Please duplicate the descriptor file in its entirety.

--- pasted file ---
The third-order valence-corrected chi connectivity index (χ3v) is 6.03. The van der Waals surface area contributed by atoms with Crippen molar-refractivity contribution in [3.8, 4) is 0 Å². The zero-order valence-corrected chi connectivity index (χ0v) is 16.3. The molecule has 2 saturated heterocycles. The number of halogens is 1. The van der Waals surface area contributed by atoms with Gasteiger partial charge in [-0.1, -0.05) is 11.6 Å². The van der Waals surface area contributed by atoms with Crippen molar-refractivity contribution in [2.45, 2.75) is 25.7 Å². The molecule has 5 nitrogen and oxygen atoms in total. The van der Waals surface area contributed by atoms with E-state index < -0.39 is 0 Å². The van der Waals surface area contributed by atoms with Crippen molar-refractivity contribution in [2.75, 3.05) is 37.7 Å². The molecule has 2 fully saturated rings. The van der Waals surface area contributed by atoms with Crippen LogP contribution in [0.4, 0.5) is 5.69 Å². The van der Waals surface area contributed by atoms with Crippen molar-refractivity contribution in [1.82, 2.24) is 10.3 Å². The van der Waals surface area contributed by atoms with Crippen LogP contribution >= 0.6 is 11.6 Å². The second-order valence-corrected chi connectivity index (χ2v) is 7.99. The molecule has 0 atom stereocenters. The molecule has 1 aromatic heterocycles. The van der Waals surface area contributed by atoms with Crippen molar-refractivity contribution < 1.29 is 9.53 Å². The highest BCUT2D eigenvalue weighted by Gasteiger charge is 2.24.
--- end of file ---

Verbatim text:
The third-order valence-corrected chi connectivity index (χ3v) is 6.03. The van der Waals surface area contributed by atoms with Crippen molar-refractivity contribution in [3.8, 4) is 0 Å². The zero-order valence-corrected chi connectivity index (χ0v) is 16.3. The molecule has 2 saturated heterocycles. The number of halogens is 1. The van der Waals surface area contributed by atoms with Gasteiger partial charge in [-0.1, -0.05) is 11.6 Å². The van der Waals surface area contributed by atoms with Crippen molar-refractivity contribution in [2.45, 2.75) is 25.7 Å². The molecule has 5 nitrogen and oxygen atoms in total. The van der Waals surface area contributed by atoms with E-state index < -0.39 is 0 Å². The van der Waals surface area contributed by atoms with Crippen molar-refractivity contribution in [2.75, 3.05) is 37.7 Å². The molecule has 2 fully saturated rings. The van der Waals surface area contributed by atoms with Crippen LogP contribution in [0.4, 0.5) is 5.69 Å². The van der Waals surface area contributed by atoms with Crippen molar-refractivity contribution in [1.82, 2.24) is 10.3 Å². The van der Waals surface area contributed by atoms with Crippen LogP contribution >= 0.6 is 11.6 Å². The second-order valence-corrected chi connectivity index (χ2v) is 7.99. The molecule has 0 atom stereocenters. The molecule has 1 aromatic heterocycles. The van der Waals surface area contributed by atoms with Crippen molar-refractivity contribution < 1.29 is 9.53 Å². The highest BCUT2D eigenvalue weighted by Gasteiger charge is 2.24.